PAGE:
If you’re going to spend $325+ on a dinner that lasts four hours, your expectations are going to be pretty damn high, and rightfully so. At the very least, you’d assume that you’ve shelled out enough dough not to be served a mushroom bouillon that tastes like “bong water”—but that’s exactly what happened to New York Times critic Pete Wells on one of his recent trips to Per Se.

The last time Thomas Keller’s NYC fine-dining temple was reviewed by the Times, it received a four-star rating from Sam Sifton. That was back in 2011. But Wells begins his two-star slam (seriously—you’ll wonder where the two stars come from) by noting, “With each fresh review, a restaurant has to earn its stars again. In its current form and at its current price, Per Se struggled and failed to do this, ranging from respectably dull at best to disappointingly flat-footed at worst.” He eventually says Per Se is straight-up one of the “worst food deals in New York.”

But what about Per Se pissed off Wells, and made him use adjectives like “hermetic,” “self-regarding,” and “ungenerous” when describing the restaurant? Here’s a short list of Wells’ grievances with Per Se:

Unaccommodating front-of-house staff

Wells says: “The people who work in Per Se’s dining room can be warm and gracious. They can also be oddly unaccommodating. When one of my guests didn’t like a sample of a red being offered by the glass, the sommelier decided to argue, defending his choice instead of pouring something new. When I asked to see the truffle being shaved over somebody else’s plate, it was whisked under my eyes for a nanosecond, as if the server were afraid I was going to sneeze. I know what truffles look like; what I wanted was to smell it… Servers sometimes give you the feeling that you work for them, and your job is to feel lucky to receive whatever you get.”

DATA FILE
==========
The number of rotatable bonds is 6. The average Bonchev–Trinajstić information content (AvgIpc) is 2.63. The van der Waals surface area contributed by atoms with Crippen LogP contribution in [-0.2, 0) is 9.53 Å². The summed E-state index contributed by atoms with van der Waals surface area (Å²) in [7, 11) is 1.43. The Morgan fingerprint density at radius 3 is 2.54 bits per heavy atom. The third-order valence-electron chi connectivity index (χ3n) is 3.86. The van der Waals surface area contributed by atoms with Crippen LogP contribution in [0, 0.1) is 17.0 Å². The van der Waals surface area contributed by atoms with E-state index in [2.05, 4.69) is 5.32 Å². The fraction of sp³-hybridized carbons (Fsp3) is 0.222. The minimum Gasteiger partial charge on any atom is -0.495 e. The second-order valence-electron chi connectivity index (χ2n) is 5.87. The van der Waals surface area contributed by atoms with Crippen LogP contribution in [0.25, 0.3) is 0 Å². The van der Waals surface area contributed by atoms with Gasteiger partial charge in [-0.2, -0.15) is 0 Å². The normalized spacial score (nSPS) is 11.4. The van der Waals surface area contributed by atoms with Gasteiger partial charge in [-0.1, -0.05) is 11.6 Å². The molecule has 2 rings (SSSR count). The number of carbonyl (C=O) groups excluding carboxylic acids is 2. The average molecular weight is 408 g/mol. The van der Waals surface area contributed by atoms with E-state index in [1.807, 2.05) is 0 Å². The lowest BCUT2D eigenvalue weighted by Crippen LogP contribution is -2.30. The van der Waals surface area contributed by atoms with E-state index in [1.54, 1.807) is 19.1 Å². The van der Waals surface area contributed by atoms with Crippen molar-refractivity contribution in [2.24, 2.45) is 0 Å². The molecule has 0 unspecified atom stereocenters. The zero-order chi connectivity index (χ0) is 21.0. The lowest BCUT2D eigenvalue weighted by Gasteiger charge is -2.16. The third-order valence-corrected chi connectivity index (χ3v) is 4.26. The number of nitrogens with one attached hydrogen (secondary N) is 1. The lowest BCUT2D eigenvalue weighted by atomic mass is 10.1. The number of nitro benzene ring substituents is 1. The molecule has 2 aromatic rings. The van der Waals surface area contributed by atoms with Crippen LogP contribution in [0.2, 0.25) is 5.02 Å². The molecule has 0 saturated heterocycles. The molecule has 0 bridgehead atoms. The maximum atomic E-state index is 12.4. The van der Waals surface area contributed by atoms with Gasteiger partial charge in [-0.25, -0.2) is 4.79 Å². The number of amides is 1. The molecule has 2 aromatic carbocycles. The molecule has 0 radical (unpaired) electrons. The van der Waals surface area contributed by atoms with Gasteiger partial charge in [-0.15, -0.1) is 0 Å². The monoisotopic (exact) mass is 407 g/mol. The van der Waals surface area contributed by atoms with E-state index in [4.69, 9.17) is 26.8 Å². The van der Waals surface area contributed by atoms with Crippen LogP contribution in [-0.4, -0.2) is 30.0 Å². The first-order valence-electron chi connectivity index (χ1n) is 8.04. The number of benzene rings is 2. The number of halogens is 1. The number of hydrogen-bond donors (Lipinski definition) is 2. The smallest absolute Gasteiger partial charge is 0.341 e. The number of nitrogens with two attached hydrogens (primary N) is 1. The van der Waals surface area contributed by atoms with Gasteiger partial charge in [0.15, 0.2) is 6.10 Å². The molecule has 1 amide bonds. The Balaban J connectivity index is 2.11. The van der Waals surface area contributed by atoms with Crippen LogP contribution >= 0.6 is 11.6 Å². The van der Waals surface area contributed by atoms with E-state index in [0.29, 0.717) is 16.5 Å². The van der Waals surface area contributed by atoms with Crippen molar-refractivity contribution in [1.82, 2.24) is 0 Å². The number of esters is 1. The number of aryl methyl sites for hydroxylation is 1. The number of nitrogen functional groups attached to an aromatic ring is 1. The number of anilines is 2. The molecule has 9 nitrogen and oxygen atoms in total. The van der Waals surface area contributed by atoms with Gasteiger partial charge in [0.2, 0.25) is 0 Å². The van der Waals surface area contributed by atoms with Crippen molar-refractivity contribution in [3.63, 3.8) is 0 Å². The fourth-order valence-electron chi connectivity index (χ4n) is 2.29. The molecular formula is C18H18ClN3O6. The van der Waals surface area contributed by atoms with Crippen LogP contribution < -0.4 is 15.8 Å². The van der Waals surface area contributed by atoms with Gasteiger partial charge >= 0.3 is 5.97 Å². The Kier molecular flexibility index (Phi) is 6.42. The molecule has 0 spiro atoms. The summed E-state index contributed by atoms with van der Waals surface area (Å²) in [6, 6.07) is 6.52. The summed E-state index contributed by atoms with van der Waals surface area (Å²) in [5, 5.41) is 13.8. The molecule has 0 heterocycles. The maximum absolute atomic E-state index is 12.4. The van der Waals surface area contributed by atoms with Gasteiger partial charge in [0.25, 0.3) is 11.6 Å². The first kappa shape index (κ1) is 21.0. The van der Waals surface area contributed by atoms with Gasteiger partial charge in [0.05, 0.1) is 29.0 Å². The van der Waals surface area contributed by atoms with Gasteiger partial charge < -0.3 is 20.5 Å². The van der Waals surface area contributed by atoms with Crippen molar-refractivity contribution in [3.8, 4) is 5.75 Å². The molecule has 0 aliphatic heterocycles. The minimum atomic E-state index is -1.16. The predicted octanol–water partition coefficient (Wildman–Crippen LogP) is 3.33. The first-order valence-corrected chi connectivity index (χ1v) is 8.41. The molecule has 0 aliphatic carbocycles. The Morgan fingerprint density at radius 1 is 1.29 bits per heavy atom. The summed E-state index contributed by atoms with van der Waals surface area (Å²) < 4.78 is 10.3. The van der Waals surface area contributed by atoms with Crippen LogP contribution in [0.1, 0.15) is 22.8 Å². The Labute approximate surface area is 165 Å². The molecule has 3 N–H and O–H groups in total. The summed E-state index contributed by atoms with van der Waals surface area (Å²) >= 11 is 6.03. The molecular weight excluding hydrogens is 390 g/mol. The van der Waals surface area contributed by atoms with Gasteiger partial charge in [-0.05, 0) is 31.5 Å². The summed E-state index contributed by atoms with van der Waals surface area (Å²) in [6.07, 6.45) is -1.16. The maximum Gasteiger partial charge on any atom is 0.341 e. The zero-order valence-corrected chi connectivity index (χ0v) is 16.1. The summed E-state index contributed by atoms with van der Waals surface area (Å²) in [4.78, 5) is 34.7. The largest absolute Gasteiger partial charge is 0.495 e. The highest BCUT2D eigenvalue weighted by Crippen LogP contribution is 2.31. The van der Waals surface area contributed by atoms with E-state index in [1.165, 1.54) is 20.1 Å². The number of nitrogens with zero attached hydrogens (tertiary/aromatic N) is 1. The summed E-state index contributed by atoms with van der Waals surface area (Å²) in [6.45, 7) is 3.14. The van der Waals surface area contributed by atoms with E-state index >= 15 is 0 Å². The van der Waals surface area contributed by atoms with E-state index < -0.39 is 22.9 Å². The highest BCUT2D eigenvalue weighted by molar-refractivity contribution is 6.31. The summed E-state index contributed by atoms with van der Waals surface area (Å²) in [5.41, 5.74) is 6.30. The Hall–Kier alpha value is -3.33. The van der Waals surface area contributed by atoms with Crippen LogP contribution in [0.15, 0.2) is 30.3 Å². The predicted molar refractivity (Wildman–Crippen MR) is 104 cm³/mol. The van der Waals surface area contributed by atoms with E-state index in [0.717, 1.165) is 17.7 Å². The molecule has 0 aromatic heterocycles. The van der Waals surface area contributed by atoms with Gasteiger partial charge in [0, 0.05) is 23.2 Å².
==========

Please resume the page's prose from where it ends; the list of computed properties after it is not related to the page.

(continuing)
The price feels like extortion

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Wells says: “Both dishes, though, came at an extra charge: $75 more for the caviar and $175 for the risotto. The supplements at Per Se can cause indignation, among other emotions. When my server asked, ‘Would you like the foie gras’— $40 more — ‘or the salad?,’ the question had an air of menace. When the salad turned out to be a pale, uncrisp fried eggplant raviolo next to droopy strips of red pepper and carrot, it felt like extortion.”

It’s lame to keep playing your greatest hits, even if you’re Thomas Keller

Wells says: “These dishes, all of which Mr. Keller made famous years ago at the French Laundry in Napa Valley, show his rare combination of American playfulness and rigorous finesse. One could argue that it’s a little lame that Mr. Keller is still trotting them out. The name Per Se, after all, was chosen to suggest that New York would not simply reflect California’s glory; this would be a landmark restaurant in and of itself.

My quarrel with these greatest hits, though, is that they make Per Se’s new material look random and purposeless. The classics would suffer if you changed one element. With the notable exception of some desserts that Elwyn Boyles, Anna Bolz and their pastry team elegantly wove together, I couldn’t say that about many other recent dishes.”


Per Se is not the only restaurant to charge customers over $200 for a meal. Eleven Madison Park charges $225, but it earned four stars in Wells’ March 2015 review. Masa is a whopping $450 for omakase, but then again, Ruth Reichl said she’d want it to be her last-ever meal in NYC—especially if someone else was paying.

So, do you listen to Wells and cancel your Per Se reservations for this summer, or do you go and form your own opinion? Up to you, my wealthy AF friend.


[via The New York Times]